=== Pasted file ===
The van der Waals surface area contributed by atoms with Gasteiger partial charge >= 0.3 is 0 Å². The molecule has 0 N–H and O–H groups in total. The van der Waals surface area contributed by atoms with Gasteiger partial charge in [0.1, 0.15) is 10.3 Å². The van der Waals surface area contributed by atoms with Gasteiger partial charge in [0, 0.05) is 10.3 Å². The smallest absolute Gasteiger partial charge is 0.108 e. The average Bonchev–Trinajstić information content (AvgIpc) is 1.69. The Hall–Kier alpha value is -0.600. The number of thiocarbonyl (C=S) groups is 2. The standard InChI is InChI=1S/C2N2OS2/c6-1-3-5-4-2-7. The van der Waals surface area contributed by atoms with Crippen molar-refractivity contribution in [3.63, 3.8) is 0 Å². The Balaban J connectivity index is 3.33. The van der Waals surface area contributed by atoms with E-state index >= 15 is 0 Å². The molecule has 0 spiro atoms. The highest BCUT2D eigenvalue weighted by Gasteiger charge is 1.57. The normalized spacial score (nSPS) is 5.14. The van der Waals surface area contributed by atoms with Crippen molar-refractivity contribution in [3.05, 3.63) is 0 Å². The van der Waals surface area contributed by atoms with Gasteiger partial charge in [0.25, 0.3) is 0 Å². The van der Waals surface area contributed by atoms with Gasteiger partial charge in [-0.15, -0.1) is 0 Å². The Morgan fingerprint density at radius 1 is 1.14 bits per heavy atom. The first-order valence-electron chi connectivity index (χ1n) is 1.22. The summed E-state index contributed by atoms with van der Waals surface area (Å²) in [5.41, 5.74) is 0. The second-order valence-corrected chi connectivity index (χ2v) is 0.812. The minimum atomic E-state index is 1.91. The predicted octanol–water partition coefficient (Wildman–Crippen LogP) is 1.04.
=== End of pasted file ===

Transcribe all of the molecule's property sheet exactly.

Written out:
The van der Waals surface area contributed by atoms with Gasteiger partial charge >= 0.3 is 0 Å². The molecule has 0 N–H and O–H groups in total. The van der Waals surface area contributed by atoms with Gasteiger partial charge in [0.1, 0.15) is 10.3 Å². The van der Waals surface area contributed by atoms with Gasteiger partial charge in [0, 0.05) is 10.3 Å². The smallest absolute Gasteiger partial charge is 0.108 e. The average Bonchev–Trinajstić information content (AvgIpc) is 1.69. The Hall–Kier alpha value is -0.600. The number of thiocarbonyl (C=S) groups is 2. The standard InChI is InChI=1S/C2N2OS2/c6-1-3-5-4-2-7. The van der Waals surface area contributed by atoms with Crippen molar-refractivity contribution in [3.63, 3.8) is 0 Å². The Balaban J connectivity index is 3.33. The van der Waals surface area contributed by atoms with E-state index >= 15 is 0 Å². The molecule has 0 spiro atoms. The highest BCUT2D eigenvalue weighted by Gasteiger charge is 1.57. The normalized spacial score (nSPS) is 5.14. The van der Waals surface area contributed by atoms with Crippen molar-refractivity contribution in [3.05, 3.63) is 0 Å². The van der Waals surface area contributed by atoms with Gasteiger partial charge in [0.25, 0.3) is 0 Å². The van der Waals surface area contributed by atoms with Gasteiger partial charge in [-0.15, -0.1) is 0 Å². The Morgan fingerprint density at radius 1 is 1.14 bits per heavy atom. The first-order valence-electron chi connectivity index (χ1n) is 1.22. The summed E-state index contributed by atoms with van der Waals surface area (Å²) in [5.41, 5.74) is 0. The second-order valence-corrected chi connectivity index (χ2v) is 0.812. The minimum atomic E-state index is 1.91. The predicted octanol–water partition coefficient (Wildman–Crippen LogP) is 1.04.